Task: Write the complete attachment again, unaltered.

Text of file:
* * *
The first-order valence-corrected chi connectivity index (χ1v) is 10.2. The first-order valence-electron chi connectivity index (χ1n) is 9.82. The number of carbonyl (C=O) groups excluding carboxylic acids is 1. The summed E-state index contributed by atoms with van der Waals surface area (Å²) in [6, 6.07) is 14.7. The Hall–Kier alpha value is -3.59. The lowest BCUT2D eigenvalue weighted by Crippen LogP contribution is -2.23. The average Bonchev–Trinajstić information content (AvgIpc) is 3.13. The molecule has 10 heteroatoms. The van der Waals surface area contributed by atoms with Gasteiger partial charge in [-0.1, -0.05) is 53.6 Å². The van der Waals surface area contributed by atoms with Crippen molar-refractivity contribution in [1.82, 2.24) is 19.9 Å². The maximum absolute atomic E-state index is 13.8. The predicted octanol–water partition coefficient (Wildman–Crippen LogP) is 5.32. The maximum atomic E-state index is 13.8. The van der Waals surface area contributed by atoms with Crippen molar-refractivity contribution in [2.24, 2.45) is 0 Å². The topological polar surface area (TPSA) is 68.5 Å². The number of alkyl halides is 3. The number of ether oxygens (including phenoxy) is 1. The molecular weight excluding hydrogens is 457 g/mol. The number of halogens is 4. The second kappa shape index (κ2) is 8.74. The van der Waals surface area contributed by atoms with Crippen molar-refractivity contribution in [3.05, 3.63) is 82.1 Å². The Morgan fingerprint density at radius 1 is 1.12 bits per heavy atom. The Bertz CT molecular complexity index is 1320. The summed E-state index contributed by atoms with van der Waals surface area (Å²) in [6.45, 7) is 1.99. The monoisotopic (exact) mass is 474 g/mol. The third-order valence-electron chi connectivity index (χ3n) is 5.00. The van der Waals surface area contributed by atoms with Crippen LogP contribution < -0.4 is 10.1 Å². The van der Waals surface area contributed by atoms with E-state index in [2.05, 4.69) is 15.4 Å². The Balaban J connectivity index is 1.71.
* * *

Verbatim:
The first-order valence-corrected chi connectivity index (χ1v) is 10.2. The first-order valence-electron chi connectivity index (χ1n) is 9.82. The number of carbonyl (C=O) groups excluding carboxylic acids is 1. The summed E-state index contributed by atoms with van der Waals surface area (Å²) in [6, 6.07) is 14.7. The Hall–Kier alpha value is -3.59. The lowest BCUT2D eigenvalue weighted by Crippen LogP contribution is -2.23. The average Bonchev–Trinajstić information content (AvgIpc) is 3.13. The molecule has 10 heteroatoms. The van der Waals surface area contributed by atoms with Gasteiger partial charge in [-0.1, -0.05) is 53.6 Å². The van der Waals surface area contributed by atoms with Crippen molar-refractivity contribution in [1.82, 2.24) is 19.9 Å². The maximum absolute atomic E-state index is 13.8. The predicted octanol–water partition coefficient (Wildman–Crippen LogP) is 5.32. The maximum atomic E-state index is 13.8. The van der Waals surface area contributed by atoms with Crippen molar-refractivity contribution in [2.24, 2.45) is 0 Å². The topological polar surface area (TPSA) is 68.5 Å². The number of alkyl halides is 3. The number of ether oxygens (including phenoxy) is 1. The molecular weight excluding hydrogens is 457 g/mol. The number of halogens is 4. The second kappa shape index (κ2) is 8.74. The van der Waals surface area contributed by atoms with Crippen molar-refractivity contribution in [3.05, 3.63) is 82.1 Å². The Morgan fingerprint density at radius 1 is 1.12 bits per heavy atom. The Bertz CT molecular complexity index is 1320. The summed E-state index contributed by atoms with van der Waals surface area (Å²) in [6.45, 7) is 1.99. The monoisotopic (exact) mass is 474 g/mol. The third-order valence-electron chi connectivity index (χ3n) is 5.00. The van der Waals surface area contributed by atoms with Crippen LogP contribution < -0.4 is 10.1 Å². The van der Waals surface area contributed by atoms with E-state index in [2.05, 4.69) is 15.4 Å². The Balaban J connectivity index is 1.71.